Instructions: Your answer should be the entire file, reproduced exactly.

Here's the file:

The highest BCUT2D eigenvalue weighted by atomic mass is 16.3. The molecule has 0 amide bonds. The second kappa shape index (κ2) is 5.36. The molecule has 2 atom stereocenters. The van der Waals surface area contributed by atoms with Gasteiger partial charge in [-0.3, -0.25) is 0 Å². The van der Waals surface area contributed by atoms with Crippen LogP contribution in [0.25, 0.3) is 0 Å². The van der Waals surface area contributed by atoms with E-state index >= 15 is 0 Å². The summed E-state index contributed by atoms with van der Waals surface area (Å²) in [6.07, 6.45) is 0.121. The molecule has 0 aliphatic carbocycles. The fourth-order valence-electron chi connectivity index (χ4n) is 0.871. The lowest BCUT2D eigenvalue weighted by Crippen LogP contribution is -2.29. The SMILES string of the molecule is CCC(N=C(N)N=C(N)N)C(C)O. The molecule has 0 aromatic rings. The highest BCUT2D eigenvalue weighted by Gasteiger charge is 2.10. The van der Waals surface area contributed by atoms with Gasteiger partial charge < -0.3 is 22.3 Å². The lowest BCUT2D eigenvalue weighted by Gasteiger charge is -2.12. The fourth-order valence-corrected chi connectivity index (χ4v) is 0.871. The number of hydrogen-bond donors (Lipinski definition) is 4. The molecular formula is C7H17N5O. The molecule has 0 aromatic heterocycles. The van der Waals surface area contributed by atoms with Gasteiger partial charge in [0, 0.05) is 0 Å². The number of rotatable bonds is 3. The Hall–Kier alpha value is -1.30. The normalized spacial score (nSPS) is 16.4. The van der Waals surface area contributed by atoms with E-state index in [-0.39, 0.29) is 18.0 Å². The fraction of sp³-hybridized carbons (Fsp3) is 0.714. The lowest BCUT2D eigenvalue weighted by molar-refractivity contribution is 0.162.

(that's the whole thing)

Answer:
The highest BCUT2D eigenvalue weighted by atomic mass is 16.3. The molecule has 0 amide bonds. The second kappa shape index (κ2) is 5.36. The molecule has 2 atom stereocenters. The van der Waals surface area contributed by atoms with Gasteiger partial charge in [-0.3, -0.25) is 0 Å². The van der Waals surface area contributed by atoms with Crippen LogP contribution in [0.25, 0.3) is 0 Å². The van der Waals surface area contributed by atoms with E-state index >= 15 is 0 Å². The summed E-state index contributed by atoms with van der Waals surface area (Å²) in [6.07, 6.45) is 0.121. The molecule has 0 aliphatic carbocycles. The fourth-order valence-electron chi connectivity index (χ4n) is 0.871. The lowest BCUT2D eigenvalue weighted by Crippen LogP contribution is -2.29. The SMILES string of the molecule is CCC(N=C(N)N=C(N)N)C(C)O. The molecule has 0 aromatic rings. The highest BCUT2D eigenvalue weighted by Gasteiger charge is 2.10. The van der Waals surface area contributed by atoms with Gasteiger partial charge < -0.3 is 22.3 Å². The lowest BCUT2D eigenvalue weighted by Gasteiger charge is -2.12. The fourth-order valence-corrected chi connectivity index (χ4v) is 0.871. The number of hydrogen-bond donors (Lipinski definition) is 4. The molecular formula is C7H17N5O. The molecule has 0 aromatic heterocycles. The van der Waals surface area contributed by atoms with Gasteiger partial charge in [0, 0.05) is 0 Å². The number of rotatable bonds is 3. The Hall–Kier alpha value is -1.30. The normalized spacial score (nSPS) is 16.4. The van der Waals surface area contributed by atoms with E-state index in [-0.39, 0.29) is 18.0 Å². The fraction of sp³-hybridized carbons (Fsp3) is 0.714. The lowest BCUT2D eigenvalue weighted by molar-refractivity contribution is 0.162.